While each of these categories is filled with great vendors, something else is happening: a move from what I call “horizontal” to “vertical” or integrated learning platforms.
Some History: This Has Happened Before
If I go back to my early days in e-learning (circa 1998), the technology-based training market started this way. When the internet first began we found dozens of tools from companies like Macromedia, Trivantis, and others to help us cobble together web-based training. It was an exciting, innovative time (similar to now) when every new idea seemed good.
In the early 2000s, however, the market grew up. Companies became familiar with web-based courseware and decided they wanted a “virtual university” that integrated it all together. The result? The “integrated LMS” came to market.
Prior to this time, there was a robust market for “training management systems,” but these didn’t manage e-learning – so a new breed of LMS vendors was born. The early vendors were Docent and Saba, but soon enough all the LMS vendors (Learn.com, Pathlore, Plateau, others) went out and bought or built “vertical” solutions.
By “vertical” I mean the vendor has decided to put together a “stack” of solutions that address all parts of your learning needs, as opposed to a “horizontal” solution where they sell their slice of the problem to many different customers. It’s like selling “car radios” vs. “cars.” For a while, there was a big market for independent car radios (yes this used to be a big thing), but now it’s more or less integrated because the technology has evolved and matured.
During this time we saw Saba acquire Centra and a set of assessment tools. Docent acquired Click2Learn. And almost every LMS vendor started to build and buy content management systems, assessment tools, e-commerce software, and other related technology. All with a focus on building a “vertical” or end-to-end corporate training solution.
You know what happened next: the LMS market got stale and a new breed of learning experience, micro-learning, and adaptive learning tools was born. (Read more here.)
The new paradigm was different: LMS’s no longer fit the bill, we need continuous learning, micro-learning, and learning in the flow of work. Vendors like Pathgather, EdCast, Degreed, Fuse, Axonify, Bridge, and many others were born. And we ended up with a marketplace like this.
This is all great if you like building your own learning stack, but we’ve more or less reached the stage where L&D executives are fed up.
In most of my meetings with Chief Learning Officers today (and CHROs) they tell me “how do I get rid of all these vendors calling me all day?”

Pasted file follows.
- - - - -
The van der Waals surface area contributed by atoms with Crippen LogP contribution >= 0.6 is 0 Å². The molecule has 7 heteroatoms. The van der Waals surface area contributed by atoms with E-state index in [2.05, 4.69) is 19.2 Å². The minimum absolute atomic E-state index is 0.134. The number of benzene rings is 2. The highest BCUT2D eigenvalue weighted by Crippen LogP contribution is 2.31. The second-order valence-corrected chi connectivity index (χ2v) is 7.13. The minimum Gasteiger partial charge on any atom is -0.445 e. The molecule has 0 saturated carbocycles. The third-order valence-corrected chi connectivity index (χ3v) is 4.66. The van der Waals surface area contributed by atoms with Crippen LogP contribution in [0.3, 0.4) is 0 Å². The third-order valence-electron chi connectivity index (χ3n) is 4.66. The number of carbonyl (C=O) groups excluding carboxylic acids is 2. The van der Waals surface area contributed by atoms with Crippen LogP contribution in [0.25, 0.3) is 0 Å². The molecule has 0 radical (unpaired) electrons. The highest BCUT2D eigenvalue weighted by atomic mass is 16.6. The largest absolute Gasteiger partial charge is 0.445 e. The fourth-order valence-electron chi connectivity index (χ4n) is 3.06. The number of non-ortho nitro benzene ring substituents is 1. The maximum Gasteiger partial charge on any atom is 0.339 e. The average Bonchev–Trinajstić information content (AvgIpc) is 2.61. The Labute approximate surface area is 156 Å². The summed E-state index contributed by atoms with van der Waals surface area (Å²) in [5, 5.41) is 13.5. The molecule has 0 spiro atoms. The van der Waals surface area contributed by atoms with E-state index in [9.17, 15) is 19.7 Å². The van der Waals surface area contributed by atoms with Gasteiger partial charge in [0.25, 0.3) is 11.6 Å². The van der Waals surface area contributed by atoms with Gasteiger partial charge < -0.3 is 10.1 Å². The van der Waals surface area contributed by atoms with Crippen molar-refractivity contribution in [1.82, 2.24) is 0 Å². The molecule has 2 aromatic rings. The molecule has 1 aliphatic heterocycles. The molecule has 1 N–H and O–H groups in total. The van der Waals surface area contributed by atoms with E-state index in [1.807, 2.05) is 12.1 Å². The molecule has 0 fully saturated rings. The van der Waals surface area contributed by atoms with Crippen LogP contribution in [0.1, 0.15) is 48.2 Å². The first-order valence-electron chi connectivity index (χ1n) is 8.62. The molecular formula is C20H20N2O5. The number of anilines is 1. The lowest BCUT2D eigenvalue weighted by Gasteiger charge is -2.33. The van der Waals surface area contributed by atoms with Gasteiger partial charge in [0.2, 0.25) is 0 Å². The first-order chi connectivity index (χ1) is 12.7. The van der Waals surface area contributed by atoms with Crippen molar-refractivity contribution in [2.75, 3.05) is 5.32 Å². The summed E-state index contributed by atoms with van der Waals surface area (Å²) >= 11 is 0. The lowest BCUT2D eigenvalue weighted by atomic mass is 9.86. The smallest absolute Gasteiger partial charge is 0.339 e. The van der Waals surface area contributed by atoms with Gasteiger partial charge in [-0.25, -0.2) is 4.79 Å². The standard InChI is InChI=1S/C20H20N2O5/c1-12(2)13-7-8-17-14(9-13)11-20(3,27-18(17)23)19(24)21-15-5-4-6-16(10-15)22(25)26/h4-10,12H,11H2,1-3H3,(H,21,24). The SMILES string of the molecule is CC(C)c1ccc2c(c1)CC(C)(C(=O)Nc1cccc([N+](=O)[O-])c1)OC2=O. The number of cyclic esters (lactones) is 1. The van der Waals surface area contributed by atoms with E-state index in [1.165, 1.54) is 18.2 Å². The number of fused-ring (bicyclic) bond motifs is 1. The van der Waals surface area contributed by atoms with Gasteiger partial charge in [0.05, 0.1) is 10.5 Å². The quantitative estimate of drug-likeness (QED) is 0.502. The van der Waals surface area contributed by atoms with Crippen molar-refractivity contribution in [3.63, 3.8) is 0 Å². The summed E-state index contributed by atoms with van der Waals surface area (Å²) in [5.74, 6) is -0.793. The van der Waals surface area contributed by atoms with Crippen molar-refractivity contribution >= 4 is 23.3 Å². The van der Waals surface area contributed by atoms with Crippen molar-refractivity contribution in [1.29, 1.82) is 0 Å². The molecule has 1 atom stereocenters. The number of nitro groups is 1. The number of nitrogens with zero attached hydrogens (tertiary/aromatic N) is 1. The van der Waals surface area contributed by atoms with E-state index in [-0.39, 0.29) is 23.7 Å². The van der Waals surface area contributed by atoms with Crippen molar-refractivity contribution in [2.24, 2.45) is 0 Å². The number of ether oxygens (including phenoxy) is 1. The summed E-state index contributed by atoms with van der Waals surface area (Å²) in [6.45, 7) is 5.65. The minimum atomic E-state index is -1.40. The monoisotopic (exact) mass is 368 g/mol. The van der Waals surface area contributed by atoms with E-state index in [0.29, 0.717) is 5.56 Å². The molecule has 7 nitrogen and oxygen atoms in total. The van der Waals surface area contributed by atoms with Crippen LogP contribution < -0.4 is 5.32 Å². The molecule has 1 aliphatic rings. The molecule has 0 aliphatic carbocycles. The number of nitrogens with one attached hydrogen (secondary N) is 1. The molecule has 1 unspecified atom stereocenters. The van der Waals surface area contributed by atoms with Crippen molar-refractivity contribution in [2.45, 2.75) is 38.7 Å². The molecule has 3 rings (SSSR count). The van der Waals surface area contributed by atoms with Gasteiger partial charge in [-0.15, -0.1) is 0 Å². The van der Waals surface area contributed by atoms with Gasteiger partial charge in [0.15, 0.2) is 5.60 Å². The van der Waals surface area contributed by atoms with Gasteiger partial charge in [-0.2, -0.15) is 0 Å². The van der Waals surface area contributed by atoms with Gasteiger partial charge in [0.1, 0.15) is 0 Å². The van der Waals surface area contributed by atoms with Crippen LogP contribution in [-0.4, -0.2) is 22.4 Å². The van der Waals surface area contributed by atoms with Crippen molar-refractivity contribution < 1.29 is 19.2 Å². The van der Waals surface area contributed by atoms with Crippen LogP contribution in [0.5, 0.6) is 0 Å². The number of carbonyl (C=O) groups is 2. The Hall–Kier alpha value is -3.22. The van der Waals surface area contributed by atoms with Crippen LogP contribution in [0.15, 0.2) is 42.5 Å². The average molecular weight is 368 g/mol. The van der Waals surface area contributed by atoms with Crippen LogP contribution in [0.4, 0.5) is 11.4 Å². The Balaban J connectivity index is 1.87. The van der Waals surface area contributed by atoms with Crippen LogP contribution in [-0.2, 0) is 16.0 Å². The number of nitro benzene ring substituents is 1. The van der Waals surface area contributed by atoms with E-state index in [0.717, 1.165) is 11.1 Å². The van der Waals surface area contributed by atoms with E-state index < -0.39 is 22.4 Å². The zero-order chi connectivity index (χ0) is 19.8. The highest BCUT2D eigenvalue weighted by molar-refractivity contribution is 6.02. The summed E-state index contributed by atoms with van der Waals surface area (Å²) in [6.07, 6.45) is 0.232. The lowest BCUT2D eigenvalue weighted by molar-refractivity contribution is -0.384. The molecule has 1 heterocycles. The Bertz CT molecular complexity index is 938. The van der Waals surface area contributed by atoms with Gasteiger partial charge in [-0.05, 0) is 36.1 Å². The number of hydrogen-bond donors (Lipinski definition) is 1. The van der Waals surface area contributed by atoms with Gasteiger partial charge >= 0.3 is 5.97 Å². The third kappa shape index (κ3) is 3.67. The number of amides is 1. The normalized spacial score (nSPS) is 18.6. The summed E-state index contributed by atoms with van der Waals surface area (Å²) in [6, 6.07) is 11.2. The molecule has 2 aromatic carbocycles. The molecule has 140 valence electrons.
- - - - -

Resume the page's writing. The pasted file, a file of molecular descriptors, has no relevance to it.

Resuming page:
We’ve just about gone far enough: buyers are becoming fed up. Corporate training leaders don’t have the time to be “shopping” all the time, so they want more integrated solutions. And vendors are figuring this out.
The New Learning Stack
Now that we’re about 20+ years into the applications of the internet (and web-based education and training has been through a long journey), a new “technology stack” for L&D is starting to make sense. And it looks a bit like this (I’ve simplified it a lot).
This stack, as you can see, has many important elements – each part of the end-to-end learning experience. A modern corporate learning solution embraces all the types of content on the right, and includes all the elements in the stack, each being used for different types of employee development needs.
And note that I put the LMS at the bottom – as a less important part of the solution. While still needed, I believe the LMS systems of today are more likely to be integrated into the ERP or HCM platforms, and the more “experiential” parts of the system will be where the value is added. And this is where all the “platform integration” is starting to happen.
One way to think about this is to look at the picture below. I”m not trying to cover all vendors in all markets, but you can see that many of the learning platforms today are becoming more integrated or more “vertical.”
Example of More Integrated (or Vertical) Learning Platforms
Let me talk about Degreed, EdCast, Fuse Universal, 360Learning, Inkling, Bridge, CrossKnowledge, and Nomadic Learning as examples.
There are many examples of this trend, but let me just point out a few so you can see what I mean.
Degreed: Degreed just closed another $75M of funding (this company is going down as one of the most heavily funded firms in this market, with $40M of debt), to expand its growth. Now no longer satisfied to be an LXP company, Degreed is investing heavily in various forms of skills assessment to help companies deliver skills-driven learning. The company is now closely partnering with several LMS companies, and I believe it’s quite likely they buy an LMS next. Why? Their customers are looking at Degreed as an LXP platform and simply saying “I need to do much more.” (I’ll be explaining what Unilever and others are doing in followon articles.)
EdCast: EdCast’s knowledge cloud, which started as an LXP, is expanding through its Leapest acquisition to become a “full stack” learning solution that includes LMS and a vast library of content. Because EdCast started life with a broad goal of integrating knowledge and learning, the company is moving well beyond LXP to become an integrated corporate learning and knowledge platform.
Fuse Universal: Fuse is an innovative company that started with a mobile-first LXP-like learning system. Now the company builds learning communities, handles various forms of content development, and is building a highly scalable end-to-end AI-based delivery system for larger organizations. One of their clients uses Fuse to manage learning for all their hotels around Europe, so it is becoming an end-to-end platform.